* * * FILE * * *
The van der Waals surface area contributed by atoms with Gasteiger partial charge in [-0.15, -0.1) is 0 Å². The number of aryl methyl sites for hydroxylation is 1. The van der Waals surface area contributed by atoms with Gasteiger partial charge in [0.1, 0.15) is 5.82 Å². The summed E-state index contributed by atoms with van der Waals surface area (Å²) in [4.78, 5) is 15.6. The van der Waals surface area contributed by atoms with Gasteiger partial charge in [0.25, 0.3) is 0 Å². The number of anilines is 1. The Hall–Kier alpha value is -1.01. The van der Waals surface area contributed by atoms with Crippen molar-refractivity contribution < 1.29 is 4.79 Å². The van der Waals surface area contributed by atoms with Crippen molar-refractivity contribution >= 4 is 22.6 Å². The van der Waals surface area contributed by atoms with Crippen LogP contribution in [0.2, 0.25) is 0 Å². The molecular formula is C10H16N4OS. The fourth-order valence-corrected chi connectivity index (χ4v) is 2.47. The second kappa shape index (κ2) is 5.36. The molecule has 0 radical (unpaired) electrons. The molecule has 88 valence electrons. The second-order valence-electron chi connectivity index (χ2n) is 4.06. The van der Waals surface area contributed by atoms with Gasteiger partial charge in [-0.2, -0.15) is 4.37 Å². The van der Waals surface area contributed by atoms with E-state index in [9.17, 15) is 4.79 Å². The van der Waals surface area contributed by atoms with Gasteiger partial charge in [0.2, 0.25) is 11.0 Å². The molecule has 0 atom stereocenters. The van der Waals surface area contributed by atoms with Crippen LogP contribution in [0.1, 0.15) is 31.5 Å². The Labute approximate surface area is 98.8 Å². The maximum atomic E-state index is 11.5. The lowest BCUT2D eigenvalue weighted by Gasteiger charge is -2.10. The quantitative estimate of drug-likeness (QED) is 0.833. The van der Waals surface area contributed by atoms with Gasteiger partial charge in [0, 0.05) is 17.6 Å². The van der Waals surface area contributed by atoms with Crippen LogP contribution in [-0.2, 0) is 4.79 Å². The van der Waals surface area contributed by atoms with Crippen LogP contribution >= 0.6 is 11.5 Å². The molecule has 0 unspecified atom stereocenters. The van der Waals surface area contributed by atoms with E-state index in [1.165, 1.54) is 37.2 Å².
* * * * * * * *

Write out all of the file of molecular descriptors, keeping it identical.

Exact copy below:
The van der Waals surface area contributed by atoms with Gasteiger partial charge in [-0.15, -0.1) is 0 Å². The number of aryl methyl sites for hydroxylation is 1. The van der Waals surface area contributed by atoms with Gasteiger partial charge in [0.1, 0.15) is 5.82 Å². The summed E-state index contributed by atoms with van der Waals surface area (Å²) in [4.78, 5) is 15.6. The van der Waals surface area contributed by atoms with Gasteiger partial charge in [0.25, 0.3) is 0 Å². The number of anilines is 1. The Hall–Kier alpha value is -1.01. The van der Waals surface area contributed by atoms with Crippen molar-refractivity contribution < 1.29 is 4.79 Å². The van der Waals surface area contributed by atoms with Crippen molar-refractivity contribution >= 4 is 22.6 Å². The van der Waals surface area contributed by atoms with Crippen LogP contribution in [0.2, 0.25) is 0 Å². The molecular formula is C10H16N4OS. The fourth-order valence-corrected chi connectivity index (χ4v) is 2.47. The second kappa shape index (κ2) is 5.36. The molecule has 0 radical (unpaired) electrons. The molecule has 88 valence electrons. The second-order valence-electron chi connectivity index (χ2n) is 4.06. The van der Waals surface area contributed by atoms with Gasteiger partial charge in [-0.2, -0.15) is 4.37 Å². The van der Waals surface area contributed by atoms with E-state index in [9.17, 15) is 4.79 Å². The van der Waals surface area contributed by atoms with Gasteiger partial charge in [0.2, 0.25) is 11.0 Å². The molecule has 0 atom stereocenters. The van der Waals surface area contributed by atoms with Crippen LogP contribution in [0.1, 0.15) is 31.5 Å². The Labute approximate surface area is 98.8 Å². The maximum atomic E-state index is 11.5. The lowest BCUT2D eigenvalue weighted by Gasteiger charge is -2.10. The quantitative estimate of drug-likeness (QED) is 0.833. The van der Waals surface area contributed by atoms with Gasteiger partial charge in [0, 0.05) is 17.6 Å². The van der Waals surface area contributed by atoms with Crippen LogP contribution in [-0.2, 0) is 4.79 Å². The van der Waals surface area contributed by atoms with Crippen LogP contribution >= 0.6 is 11.5 Å². The molecule has 0 unspecified atom stereocenters. The van der Waals surface area contributed by atoms with E-state index in [1.165, 1.54) is 37.2 Å².